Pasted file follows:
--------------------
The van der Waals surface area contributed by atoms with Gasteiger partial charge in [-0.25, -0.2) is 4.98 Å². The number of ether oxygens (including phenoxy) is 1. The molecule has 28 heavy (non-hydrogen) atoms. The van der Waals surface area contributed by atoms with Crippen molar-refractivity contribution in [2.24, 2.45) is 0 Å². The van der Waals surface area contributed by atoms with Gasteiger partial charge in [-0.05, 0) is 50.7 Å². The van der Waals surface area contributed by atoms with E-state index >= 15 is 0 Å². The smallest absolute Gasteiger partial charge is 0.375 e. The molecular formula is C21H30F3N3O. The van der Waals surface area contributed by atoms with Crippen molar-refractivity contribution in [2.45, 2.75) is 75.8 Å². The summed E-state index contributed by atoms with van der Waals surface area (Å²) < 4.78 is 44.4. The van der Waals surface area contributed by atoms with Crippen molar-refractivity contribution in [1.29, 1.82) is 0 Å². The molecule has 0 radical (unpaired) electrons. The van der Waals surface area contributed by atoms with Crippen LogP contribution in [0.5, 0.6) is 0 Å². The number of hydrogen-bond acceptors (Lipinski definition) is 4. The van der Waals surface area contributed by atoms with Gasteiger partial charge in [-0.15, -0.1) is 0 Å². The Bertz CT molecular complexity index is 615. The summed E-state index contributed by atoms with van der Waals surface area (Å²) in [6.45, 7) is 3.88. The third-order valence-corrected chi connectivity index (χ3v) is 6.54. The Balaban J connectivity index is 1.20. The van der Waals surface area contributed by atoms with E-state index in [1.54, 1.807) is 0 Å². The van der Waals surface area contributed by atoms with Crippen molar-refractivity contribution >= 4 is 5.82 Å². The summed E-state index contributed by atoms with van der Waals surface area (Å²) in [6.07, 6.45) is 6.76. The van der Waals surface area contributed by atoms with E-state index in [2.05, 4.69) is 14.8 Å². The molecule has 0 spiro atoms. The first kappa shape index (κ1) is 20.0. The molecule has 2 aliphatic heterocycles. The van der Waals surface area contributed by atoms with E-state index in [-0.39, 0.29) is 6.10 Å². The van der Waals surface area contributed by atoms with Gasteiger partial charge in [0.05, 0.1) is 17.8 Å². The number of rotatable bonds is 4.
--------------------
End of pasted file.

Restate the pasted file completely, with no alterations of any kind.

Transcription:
The van der Waals surface area contributed by atoms with Gasteiger partial charge in [-0.25, -0.2) is 4.98 Å². The number of ether oxygens (including phenoxy) is 1. The molecule has 28 heavy (non-hydrogen) atoms. The van der Waals surface area contributed by atoms with Crippen molar-refractivity contribution in [2.24, 2.45) is 0 Å². The van der Waals surface area contributed by atoms with Gasteiger partial charge in [-0.05, 0) is 50.7 Å². The van der Waals surface area contributed by atoms with E-state index >= 15 is 0 Å². The smallest absolute Gasteiger partial charge is 0.375 e. The molecular formula is C21H30F3N3O. The van der Waals surface area contributed by atoms with Crippen molar-refractivity contribution in [2.45, 2.75) is 75.8 Å². The summed E-state index contributed by atoms with van der Waals surface area (Å²) < 4.78 is 44.4. The van der Waals surface area contributed by atoms with Crippen molar-refractivity contribution in [1.29, 1.82) is 0 Å². The molecule has 0 radical (unpaired) electrons. The van der Waals surface area contributed by atoms with Crippen LogP contribution in [0.5, 0.6) is 0 Å². The number of hydrogen-bond acceptors (Lipinski definition) is 4. The van der Waals surface area contributed by atoms with Gasteiger partial charge in [-0.15, -0.1) is 0 Å². The Bertz CT molecular complexity index is 615. The summed E-state index contributed by atoms with van der Waals surface area (Å²) in [6.45, 7) is 3.88. The third-order valence-corrected chi connectivity index (χ3v) is 6.54. The Balaban J connectivity index is 1.20. The van der Waals surface area contributed by atoms with E-state index in [1.54, 1.807) is 0 Å². The van der Waals surface area contributed by atoms with Crippen molar-refractivity contribution >= 4 is 5.82 Å². The summed E-state index contributed by atoms with van der Waals surface area (Å²) in [6.07, 6.45) is 6.76. The van der Waals surface area contributed by atoms with E-state index in [2.05, 4.69) is 14.8 Å². The molecule has 0 spiro atoms. The first kappa shape index (κ1) is 20.0. The molecule has 2 aliphatic heterocycles. The van der Waals surface area contributed by atoms with E-state index in [-0.39, 0.29) is 6.10 Å². The van der Waals surface area contributed by atoms with Gasteiger partial charge in [0.05, 0.1) is 17.8 Å². The number of rotatable bonds is 4.